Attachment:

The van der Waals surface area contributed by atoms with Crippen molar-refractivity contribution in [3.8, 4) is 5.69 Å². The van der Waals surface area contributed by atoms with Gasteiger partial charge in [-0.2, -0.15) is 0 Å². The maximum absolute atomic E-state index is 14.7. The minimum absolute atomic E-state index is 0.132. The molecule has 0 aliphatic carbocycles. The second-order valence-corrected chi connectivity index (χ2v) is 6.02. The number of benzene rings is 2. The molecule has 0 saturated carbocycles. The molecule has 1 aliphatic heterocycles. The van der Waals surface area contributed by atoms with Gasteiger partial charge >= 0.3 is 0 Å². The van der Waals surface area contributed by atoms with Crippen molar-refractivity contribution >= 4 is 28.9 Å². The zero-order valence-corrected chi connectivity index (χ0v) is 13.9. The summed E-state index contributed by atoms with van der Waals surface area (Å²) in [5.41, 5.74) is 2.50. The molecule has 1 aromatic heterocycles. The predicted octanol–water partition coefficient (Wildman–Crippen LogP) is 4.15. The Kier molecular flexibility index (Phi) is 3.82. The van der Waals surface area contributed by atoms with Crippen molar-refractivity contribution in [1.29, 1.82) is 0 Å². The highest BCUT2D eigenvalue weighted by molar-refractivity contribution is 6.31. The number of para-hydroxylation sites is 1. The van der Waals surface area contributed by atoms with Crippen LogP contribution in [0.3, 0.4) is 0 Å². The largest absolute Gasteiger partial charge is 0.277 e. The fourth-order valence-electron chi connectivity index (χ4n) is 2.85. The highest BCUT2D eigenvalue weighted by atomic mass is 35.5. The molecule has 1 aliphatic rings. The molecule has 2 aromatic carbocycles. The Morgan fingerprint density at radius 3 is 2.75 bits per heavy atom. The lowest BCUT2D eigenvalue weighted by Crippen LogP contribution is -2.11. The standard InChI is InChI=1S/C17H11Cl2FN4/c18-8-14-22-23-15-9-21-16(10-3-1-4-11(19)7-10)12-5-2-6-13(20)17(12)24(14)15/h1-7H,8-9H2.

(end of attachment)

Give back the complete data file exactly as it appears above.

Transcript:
The van der Waals surface area contributed by atoms with Crippen molar-refractivity contribution in [3.8, 4) is 5.69 Å². The van der Waals surface area contributed by atoms with Gasteiger partial charge in [-0.2, -0.15) is 0 Å². The maximum absolute atomic E-state index is 14.7. The minimum absolute atomic E-state index is 0.132. The molecule has 0 aliphatic carbocycles. The second-order valence-corrected chi connectivity index (χ2v) is 6.02. The number of benzene rings is 2. The molecule has 0 saturated carbocycles. The molecule has 1 aliphatic heterocycles. The van der Waals surface area contributed by atoms with Gasteiger partial charge >= 0.3 is 0 Å². The van der Waals surface area contributed by atoms with Crippen molar-refractivity contribution >= 4 is 28.9 Å². The zero-order valence-corrected chi connectivity index (χ0v) is 13.9. The summed E-state index contributed by atoms with van der Waals surface area (Å²) in [5.41, 5.74) is 2.50. The molecule has 1 aromatic heterocycles. The predicted octanol–water partition coefficient (Wildman–Crippen LogP) is 4.15. The Kier molecular flexibility index (Phi) is 3.82. The van der Waals surface area contributed by atoms with Crippen molar-refractivity contribution in [1.29, 1.82) is 0 Å². The highest BCUT2D eigenvalue weighted by molar-refractivity contribution is 6.31. The number of para-hydroxylation sites is 1. The van der Waals surface area contributed by atoms with Crippen LogP contribution in [0.3, 0.4) is 0 Å². The largest absolute Gasteiger partial charge is 0.277 e. The fourth-order valence-electron chi connectivity index (χ4n) is 2.85. The highest BCUT2D eigenvalue weighted by atomic mass is 35.5. The molecule has 1 aliphatic rings. The molecule has 2 aromatic carbocycles. The Morgan fingerprint density at radius 3 is 2.75 bits per heavy atom. The lowest BCUT2D eigenvalue weighted by Crippen LogP contribution is -2.11. The standard InChI is InChI=1S/C17H11Cl2FN4/c18-8-14-22-23-15-9-21-16(10-3-1-4-11(19)7-10)12-5-2-6-13(20)17(12)24(14)15/h1-7H,8-9H2.